Janecki noted that her familiarity with the campus from her studies and from more recent visits in her role on the Landscape Architecture Department’s advisory board helped expedite the site inventory and analysis stage, allowing her team to produce their concept for the site quickly. The design underwent several iterations as spaces were sized and materials and plants were selected, but the initial vision stayed clear throughout the process.   

She explained how the grading and hardscape are used to define six zones within site: Gateway, Canyon, Bluff, Landing, Dell, and Grove, each offering a different microclimate and scale of space, from larger open areas capable of hosting events to sheltered seating for small groups or individuals. Besides communicating the narrative behind the design, the paving and grading also have functional characteristics that contribute towards the building’s LEED certification, including reflectivity to reduce the urban heat island effect and onsite stormwater retention and filtration.   

Another point Janecki highlighted was the diversity of the project’s plant palette, which builds on the campus’ extensive collection of beautiful trees and references the site’s history as a plant conservatory. The plant layout transitions users from the more natural groupings of Australian species found around Baker Science into an agriculture-inspired layout of California natives going along Building 10 towards the North Perimeter. Janecki noted that including fruiting and edible plants was a priority, in order to reflect the agriculture-related coursework taught in the adjacent buildings. Moreover, while references to the local Chumash people are not specifically highlighted in their presentation, many of the plants that were selected have medicinal and cultural uses for them as well. Special effort was invested in the site’s southwest corner to preserve the most eye-catching planting element: a towering eucalyptus that has long been a campus landmark.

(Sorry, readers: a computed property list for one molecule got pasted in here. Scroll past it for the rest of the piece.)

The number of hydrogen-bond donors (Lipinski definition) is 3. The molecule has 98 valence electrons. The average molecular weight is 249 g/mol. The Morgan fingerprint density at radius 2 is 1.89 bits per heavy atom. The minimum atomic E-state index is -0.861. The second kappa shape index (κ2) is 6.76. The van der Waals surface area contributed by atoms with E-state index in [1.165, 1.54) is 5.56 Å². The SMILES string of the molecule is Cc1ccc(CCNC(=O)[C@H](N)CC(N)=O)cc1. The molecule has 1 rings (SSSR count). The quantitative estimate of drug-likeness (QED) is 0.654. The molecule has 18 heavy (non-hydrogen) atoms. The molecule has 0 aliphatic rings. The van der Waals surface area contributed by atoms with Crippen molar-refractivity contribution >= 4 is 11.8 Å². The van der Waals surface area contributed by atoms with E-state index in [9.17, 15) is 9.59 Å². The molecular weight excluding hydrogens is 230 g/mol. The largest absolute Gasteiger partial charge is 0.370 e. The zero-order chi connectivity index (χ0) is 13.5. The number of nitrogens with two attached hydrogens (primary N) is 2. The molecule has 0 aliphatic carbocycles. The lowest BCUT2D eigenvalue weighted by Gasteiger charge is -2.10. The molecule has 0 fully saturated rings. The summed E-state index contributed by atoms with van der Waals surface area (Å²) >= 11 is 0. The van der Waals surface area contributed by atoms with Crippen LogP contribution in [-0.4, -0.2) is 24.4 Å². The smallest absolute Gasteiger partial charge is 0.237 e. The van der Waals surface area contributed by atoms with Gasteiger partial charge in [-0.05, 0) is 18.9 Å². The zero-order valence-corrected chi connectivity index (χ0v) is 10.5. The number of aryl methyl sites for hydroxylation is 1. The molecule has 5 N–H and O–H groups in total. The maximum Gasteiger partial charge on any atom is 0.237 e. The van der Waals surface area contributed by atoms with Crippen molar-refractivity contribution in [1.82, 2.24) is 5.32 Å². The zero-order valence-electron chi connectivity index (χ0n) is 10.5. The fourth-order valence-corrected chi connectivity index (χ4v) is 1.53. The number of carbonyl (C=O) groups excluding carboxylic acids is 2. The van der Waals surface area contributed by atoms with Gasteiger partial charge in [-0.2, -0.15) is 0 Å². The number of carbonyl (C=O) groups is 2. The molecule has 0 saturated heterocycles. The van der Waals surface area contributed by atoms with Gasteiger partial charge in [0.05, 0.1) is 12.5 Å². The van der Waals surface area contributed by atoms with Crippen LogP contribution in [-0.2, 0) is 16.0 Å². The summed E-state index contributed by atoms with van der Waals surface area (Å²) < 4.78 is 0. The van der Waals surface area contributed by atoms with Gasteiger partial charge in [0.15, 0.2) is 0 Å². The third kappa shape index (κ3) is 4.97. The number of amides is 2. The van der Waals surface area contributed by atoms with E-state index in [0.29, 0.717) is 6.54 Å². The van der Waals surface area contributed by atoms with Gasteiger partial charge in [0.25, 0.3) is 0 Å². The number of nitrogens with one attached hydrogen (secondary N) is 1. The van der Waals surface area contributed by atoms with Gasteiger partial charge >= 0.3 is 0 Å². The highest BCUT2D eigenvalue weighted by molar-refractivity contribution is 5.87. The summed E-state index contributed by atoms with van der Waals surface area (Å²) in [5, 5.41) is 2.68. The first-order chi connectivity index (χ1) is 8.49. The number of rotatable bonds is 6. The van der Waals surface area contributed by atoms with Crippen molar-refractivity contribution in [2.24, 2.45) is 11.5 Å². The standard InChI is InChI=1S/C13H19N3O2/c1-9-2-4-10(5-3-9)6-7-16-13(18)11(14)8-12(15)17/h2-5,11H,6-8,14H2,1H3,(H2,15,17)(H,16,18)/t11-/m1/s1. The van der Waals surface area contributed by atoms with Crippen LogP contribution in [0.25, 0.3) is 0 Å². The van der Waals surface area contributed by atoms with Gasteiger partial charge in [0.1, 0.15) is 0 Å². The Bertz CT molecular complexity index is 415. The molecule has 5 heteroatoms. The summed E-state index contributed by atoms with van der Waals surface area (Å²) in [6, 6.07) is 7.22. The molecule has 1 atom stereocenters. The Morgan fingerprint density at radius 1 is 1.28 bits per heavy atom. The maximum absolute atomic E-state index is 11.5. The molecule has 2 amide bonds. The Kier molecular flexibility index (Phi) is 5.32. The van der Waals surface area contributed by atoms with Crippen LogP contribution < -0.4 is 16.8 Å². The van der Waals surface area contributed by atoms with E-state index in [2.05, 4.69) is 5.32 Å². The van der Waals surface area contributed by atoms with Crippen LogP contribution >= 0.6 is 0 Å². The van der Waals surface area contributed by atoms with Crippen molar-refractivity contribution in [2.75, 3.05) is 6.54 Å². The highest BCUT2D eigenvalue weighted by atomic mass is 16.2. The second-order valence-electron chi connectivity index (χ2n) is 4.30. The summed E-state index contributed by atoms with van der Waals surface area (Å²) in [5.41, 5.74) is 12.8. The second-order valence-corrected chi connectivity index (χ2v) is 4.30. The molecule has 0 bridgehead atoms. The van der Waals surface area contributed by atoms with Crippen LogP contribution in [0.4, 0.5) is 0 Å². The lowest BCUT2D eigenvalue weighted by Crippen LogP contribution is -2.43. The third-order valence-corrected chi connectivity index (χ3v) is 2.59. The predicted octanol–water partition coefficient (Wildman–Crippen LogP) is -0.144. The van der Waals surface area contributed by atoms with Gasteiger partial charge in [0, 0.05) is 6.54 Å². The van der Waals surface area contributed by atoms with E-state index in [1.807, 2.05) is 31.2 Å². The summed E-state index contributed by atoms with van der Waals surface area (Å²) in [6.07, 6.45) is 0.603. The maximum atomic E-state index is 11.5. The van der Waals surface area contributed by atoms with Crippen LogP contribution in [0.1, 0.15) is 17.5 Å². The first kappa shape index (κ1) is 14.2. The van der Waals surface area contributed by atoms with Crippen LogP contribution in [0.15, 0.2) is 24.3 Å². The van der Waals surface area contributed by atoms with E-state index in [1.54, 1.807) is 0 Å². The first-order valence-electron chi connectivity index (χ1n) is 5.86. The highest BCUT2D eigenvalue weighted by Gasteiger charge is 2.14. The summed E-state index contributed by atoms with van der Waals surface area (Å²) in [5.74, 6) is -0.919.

One challenging aspect of the project was budgetary. Despite the generous funding for the building and class spaces, the budget for the landscaping component of the project was limited, considering the scale of the site. As a result, the JLJA team had to be selective and find ways of cutting costs while still achieving their vision.